So, if that company is in Europe and I find someone in Australia, they will say, “well, you know, maybe not because then they will be on like 10- to 12-hour time zone difference.” So, then we are back to okay technically. It’s not “work from anywhere.” Then we go into a discussion about how important is it for the employee to work in their time zone or can they offer project-based work. That way, they can basically just give them a project. They have a deadline, and it is synchronous or asynchronous working. So, I think that working from anywhere is still not really happening for most companies. And I think it has to be an effort that the company makes. It’s easy to say the work is work from anywhere, but you have to actually implement that as part of your strategy and in your HR planning. Some companies promote the job to be remote, but it says country-specific. So, you have to live in that country or in that region. It’s really not happening to the extent I want, but it is more than it used to be.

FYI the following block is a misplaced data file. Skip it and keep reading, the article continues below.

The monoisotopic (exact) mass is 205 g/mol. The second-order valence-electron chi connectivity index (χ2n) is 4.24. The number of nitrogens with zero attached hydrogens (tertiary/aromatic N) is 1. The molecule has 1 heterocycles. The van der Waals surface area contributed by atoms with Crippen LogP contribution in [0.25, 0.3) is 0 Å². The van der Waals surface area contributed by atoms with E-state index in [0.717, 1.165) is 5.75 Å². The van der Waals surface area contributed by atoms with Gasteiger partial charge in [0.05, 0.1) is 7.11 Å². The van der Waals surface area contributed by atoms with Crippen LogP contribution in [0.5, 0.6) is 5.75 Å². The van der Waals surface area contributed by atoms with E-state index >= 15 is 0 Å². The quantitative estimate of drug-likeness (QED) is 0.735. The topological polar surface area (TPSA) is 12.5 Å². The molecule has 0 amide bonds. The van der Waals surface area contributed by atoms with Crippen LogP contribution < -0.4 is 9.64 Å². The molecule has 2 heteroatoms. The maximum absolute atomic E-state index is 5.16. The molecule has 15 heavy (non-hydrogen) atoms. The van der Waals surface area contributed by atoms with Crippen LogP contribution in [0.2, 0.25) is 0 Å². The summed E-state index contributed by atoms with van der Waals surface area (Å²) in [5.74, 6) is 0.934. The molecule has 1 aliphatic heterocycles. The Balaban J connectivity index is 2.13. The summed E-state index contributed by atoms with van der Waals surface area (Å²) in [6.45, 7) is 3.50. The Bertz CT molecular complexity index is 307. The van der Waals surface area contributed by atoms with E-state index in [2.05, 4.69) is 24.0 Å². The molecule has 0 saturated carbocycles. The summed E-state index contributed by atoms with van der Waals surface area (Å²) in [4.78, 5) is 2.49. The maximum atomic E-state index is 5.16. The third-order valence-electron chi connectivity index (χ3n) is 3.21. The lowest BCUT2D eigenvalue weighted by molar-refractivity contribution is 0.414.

At Talentroo, for example, we log onto Slack, and people are working from different times zones. I also have a couple of people working in Thailand. And it’s very good in that in the morning, when I log on, they have already been in the chat, and I see the projects that we’re working on and that they have delivered the project. We have a quick catch-up, and then they log off.
RWA: How do you know that a candidate is a good fit for a remote position? Are there any particular qualities?